Construction faces further Covid-19-fuelled decline, survey warns

Project viability, access to credit and limited cash-flow key blocks to building sector

More than half the  professionals questioned for the Society of Chartered Surveyors Ireland/PwC Construction Monitor believe work will continue to decline over the next 12 months. Photograph: Chris Ratcliffe/Bloomberg

More than half the professionals questioned for the Society of Chartered Surveyors Ireland/PwC Construction Monitor believe work will continue to decline over the next 12 months. Photograph: Chris Ratcliffe/Bloomberg

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Covid-19 will continue to impact on building work in the Republic over the next year, property surveyors fear.

The pandemic reduced construction activity by 20 per cent in the first six months of the year, according to the latest Society of Chartered Surveyors Ireland (SCSI)/PwC Construction Monitor.

More than half the property professionals questioned for the study believe work will continue to decline over the next 12 months, while more than 66 per cent say their profits will decline.

Micheál Mahon, SCSI president, warned that the research indicated the Republic’s building industry faced a difficult year ahead.

He noted that those questioned for the market monitor were well-positioned to gauge likely construction activity over the coming six to 12 months.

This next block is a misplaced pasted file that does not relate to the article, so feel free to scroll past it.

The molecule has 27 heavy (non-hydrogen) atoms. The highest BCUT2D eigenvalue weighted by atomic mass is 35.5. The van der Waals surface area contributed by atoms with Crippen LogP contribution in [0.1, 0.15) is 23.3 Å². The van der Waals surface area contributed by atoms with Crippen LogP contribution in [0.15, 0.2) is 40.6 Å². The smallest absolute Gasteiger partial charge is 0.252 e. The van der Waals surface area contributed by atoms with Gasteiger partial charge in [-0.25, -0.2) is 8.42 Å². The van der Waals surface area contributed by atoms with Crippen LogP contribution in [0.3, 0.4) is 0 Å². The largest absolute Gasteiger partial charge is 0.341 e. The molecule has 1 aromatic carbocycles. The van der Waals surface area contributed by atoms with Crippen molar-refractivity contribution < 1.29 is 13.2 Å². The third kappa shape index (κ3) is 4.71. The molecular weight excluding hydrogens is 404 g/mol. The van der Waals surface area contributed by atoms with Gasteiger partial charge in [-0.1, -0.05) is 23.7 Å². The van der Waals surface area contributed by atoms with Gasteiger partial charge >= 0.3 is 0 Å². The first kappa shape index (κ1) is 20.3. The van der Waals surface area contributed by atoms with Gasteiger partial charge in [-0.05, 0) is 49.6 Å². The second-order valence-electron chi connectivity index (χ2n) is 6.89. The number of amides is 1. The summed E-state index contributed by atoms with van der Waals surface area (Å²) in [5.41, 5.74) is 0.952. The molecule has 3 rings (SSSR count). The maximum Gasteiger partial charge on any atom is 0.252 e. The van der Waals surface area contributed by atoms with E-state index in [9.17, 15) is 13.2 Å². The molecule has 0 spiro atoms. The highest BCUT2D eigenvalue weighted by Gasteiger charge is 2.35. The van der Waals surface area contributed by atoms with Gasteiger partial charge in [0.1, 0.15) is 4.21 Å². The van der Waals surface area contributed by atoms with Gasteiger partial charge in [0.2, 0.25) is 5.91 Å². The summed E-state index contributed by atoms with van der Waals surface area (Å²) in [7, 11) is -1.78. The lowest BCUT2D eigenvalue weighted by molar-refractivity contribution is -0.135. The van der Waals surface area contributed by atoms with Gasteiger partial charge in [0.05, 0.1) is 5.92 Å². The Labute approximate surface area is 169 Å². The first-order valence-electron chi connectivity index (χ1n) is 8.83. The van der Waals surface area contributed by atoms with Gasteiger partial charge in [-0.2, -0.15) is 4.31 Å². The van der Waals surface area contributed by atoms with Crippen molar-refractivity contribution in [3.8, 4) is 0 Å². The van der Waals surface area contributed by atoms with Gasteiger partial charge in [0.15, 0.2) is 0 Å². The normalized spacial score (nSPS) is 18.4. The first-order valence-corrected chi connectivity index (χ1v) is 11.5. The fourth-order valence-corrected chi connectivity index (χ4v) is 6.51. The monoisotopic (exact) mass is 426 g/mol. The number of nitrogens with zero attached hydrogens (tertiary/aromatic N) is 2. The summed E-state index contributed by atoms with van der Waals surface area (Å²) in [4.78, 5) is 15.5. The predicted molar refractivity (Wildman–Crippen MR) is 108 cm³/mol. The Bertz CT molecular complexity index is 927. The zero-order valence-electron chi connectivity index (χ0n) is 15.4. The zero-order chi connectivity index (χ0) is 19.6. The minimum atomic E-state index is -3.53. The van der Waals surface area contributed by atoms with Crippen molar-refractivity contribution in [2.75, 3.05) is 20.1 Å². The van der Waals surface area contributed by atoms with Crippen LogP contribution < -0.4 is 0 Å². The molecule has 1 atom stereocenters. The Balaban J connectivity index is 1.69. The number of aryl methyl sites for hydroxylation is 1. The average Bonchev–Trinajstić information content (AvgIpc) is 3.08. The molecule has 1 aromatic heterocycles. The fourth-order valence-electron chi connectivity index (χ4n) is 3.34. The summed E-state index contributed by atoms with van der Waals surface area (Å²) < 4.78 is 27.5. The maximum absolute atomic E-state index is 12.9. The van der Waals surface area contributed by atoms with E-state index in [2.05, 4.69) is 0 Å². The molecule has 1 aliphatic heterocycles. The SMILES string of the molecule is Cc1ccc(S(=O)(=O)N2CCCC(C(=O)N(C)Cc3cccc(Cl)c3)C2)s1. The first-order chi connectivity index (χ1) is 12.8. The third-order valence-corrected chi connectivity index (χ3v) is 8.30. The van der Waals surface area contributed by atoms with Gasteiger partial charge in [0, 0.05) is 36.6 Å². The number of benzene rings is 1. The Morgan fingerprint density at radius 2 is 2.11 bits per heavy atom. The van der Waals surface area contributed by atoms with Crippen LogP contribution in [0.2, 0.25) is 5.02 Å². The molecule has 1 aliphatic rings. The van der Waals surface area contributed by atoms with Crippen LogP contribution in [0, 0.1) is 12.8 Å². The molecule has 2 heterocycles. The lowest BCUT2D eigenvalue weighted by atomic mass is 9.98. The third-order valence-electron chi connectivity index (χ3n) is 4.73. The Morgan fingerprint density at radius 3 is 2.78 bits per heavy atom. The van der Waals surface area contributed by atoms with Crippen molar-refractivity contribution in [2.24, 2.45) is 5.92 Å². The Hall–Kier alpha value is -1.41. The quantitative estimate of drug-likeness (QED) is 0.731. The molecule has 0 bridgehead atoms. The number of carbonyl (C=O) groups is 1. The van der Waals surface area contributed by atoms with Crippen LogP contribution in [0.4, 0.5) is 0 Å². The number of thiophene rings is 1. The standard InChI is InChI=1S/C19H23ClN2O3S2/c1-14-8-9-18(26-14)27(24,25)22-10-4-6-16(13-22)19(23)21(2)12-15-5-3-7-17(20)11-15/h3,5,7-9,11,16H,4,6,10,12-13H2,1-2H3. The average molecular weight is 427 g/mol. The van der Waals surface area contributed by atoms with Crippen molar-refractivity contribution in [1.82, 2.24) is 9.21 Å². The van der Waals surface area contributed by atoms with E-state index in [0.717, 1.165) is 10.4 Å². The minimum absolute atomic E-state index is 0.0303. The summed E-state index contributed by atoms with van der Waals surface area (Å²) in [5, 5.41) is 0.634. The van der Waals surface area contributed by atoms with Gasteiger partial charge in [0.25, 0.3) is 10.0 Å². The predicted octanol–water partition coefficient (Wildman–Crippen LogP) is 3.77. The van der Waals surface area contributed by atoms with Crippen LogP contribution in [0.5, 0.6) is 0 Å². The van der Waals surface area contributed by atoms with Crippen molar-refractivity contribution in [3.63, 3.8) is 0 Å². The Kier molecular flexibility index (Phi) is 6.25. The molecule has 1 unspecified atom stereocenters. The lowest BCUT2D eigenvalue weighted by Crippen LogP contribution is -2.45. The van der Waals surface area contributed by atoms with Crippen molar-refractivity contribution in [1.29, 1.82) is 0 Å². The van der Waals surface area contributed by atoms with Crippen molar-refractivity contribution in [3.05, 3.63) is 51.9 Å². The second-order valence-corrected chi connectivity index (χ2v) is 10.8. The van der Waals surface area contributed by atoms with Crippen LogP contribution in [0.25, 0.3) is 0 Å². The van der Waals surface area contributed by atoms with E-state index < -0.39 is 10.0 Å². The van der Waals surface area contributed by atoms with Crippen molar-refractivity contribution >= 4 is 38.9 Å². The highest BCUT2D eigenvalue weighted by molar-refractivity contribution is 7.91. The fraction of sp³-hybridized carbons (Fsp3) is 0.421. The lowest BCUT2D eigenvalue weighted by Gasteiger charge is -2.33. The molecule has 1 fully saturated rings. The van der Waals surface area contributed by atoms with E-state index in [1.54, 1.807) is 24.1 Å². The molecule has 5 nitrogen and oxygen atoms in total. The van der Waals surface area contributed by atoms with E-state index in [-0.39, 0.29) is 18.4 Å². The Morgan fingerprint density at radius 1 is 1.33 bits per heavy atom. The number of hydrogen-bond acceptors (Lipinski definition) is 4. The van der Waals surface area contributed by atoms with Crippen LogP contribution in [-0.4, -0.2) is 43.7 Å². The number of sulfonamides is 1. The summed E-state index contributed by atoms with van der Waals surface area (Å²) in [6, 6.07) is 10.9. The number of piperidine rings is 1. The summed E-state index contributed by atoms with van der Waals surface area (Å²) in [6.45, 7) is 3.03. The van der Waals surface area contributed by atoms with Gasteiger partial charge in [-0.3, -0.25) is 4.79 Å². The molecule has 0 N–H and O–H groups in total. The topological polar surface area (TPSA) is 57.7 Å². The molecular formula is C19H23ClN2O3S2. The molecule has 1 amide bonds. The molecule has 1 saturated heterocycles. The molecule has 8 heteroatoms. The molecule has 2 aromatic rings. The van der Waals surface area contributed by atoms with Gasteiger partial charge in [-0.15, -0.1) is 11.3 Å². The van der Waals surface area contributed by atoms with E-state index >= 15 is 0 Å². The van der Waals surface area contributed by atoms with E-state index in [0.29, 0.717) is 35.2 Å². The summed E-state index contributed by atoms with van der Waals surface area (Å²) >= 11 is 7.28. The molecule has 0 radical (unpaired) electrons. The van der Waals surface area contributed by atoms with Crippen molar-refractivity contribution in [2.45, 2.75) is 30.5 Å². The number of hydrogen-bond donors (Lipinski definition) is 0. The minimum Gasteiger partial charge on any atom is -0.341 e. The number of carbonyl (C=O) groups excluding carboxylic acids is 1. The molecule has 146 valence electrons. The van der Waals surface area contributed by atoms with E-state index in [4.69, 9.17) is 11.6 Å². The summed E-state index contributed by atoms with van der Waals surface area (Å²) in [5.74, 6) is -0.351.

“If they are not seeing positive activity levels now, this will translate to a challenging year in respect of residential and non-residential building activity,” Mr Mahon predicted.

Raising cash

He noted the vast majority of those who took part believed the pandemic would increase the difficulties that builders faced in raising cash to fund projects.

Participants highlighted projects’ viability, access to bank credit and cash-flow limits as the top three factors contributing to the difficulty in getting work financed.

“Furthermore, they identified financial constraints on consumers and clients as potentially having the biggest impact on building activity in the coming months,” Mr Mahon said.

Surveyors also said the need for building sites to have increased sanitation, and to provide workers with personal protective equipment and extra training, would add to costs.

Mr Mahon argued that there was a need to monitor delays in projects, which will also add to costs.

Skills shortage

Surveyors were originally canvassed in February, before Covid-19 struck, when two-thirds of them expected to seen an increase in business in 2020.

They were questioned again in June, a point where they could assess virus’s impact on their industry.

Sinead Lew, a senior manager with PwC construction and real estate, said Covid-19 was likely to have worsened a skills shortage facing the building industry, as it could have prompted many overseas workers to return home.

In February, four out of five of the 300 surveyors questioned warned there were not enough skilled people in most building trades.

Meanwhile, just 9 per cent of study participants confirmed that they were ready for Brexit, despite the increased likelihood of the UK leaving the EU without a deal once the transition period ends on December 31st.

“Construction firms have no more time to wait and need to take action now to prepare to operate in a post-Brexit era,” Ms Lew urged.

She added that this should include dealing with customs and reviewing potential cash flow constraints.

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